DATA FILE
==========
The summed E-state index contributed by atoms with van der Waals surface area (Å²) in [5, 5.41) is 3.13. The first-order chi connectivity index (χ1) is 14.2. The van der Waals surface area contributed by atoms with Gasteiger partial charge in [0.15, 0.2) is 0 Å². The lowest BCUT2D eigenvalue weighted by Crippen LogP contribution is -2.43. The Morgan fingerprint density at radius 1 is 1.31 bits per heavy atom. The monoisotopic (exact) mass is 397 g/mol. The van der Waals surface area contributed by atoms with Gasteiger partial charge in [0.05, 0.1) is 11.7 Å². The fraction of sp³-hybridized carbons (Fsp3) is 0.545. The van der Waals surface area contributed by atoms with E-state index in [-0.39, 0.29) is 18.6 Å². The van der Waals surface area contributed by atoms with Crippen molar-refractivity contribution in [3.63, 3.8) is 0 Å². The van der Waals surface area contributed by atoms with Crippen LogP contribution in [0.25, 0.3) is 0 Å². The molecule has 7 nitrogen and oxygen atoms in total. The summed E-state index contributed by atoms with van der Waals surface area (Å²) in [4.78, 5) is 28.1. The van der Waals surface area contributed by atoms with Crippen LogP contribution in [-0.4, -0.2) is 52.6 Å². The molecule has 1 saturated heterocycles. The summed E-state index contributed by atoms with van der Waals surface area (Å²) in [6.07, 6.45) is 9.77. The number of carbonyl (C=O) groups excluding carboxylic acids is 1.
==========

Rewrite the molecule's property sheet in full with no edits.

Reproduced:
The summed E-state index contributed by atoms with van der Waals surface area (Å²) in [5, 5.41) is 3.13. The first-order chi connectivity index (χ1) is 14.2. The van der Waals surface area contributed by atoms with Gasteiger partial charge in [0.15, 0.2) is 0 Å². The lowest BCUT2D eigenvalue weighted by Crippen LogP contribution is -2.43. The Morgan fingerprint density at radius 1 is 1.31 bits per heavy atom. The monoisotopic (exact) mass is 397 g/mol. The van der Waals surface area contributed by atoms with Gasteiger partial charge in [0.05, 0.1) is 11.7 Å². The fraction of sp³-hybridized carbons (Fsp3) is 0.545. The van der Waals surface area contributed by atoms with E-state index in [-0.39, 0.29) is 18.6 Å². The van der Waals surface area contributed by atoms with Crippen molar-refractivity contribution in [3.63, 3.8) is 0 Å². The van der Waals surface area contributed by atoms with Crippen LogP contribution in [0.25, 0.3) is 0 Å². The molecule has 7 nitrogen and oxygen atoms in total. The summed E-state index contributed by atoms with van der Waals surface area (Å²) in [4.78, 5) is 28.1. The van der Waals surface area contributed by atoms with Crippen LogP contribution in [-0.4, -0.2) is 52.6 Å². The molecule has 1 saturated heterocycles. The summed E-state index contributed by atoms with van der Waals surface area (Å²) in [6.07, 6.45) is 9.77. The number of carbonyl (C=O) groups excluding carboxylic acids is 1.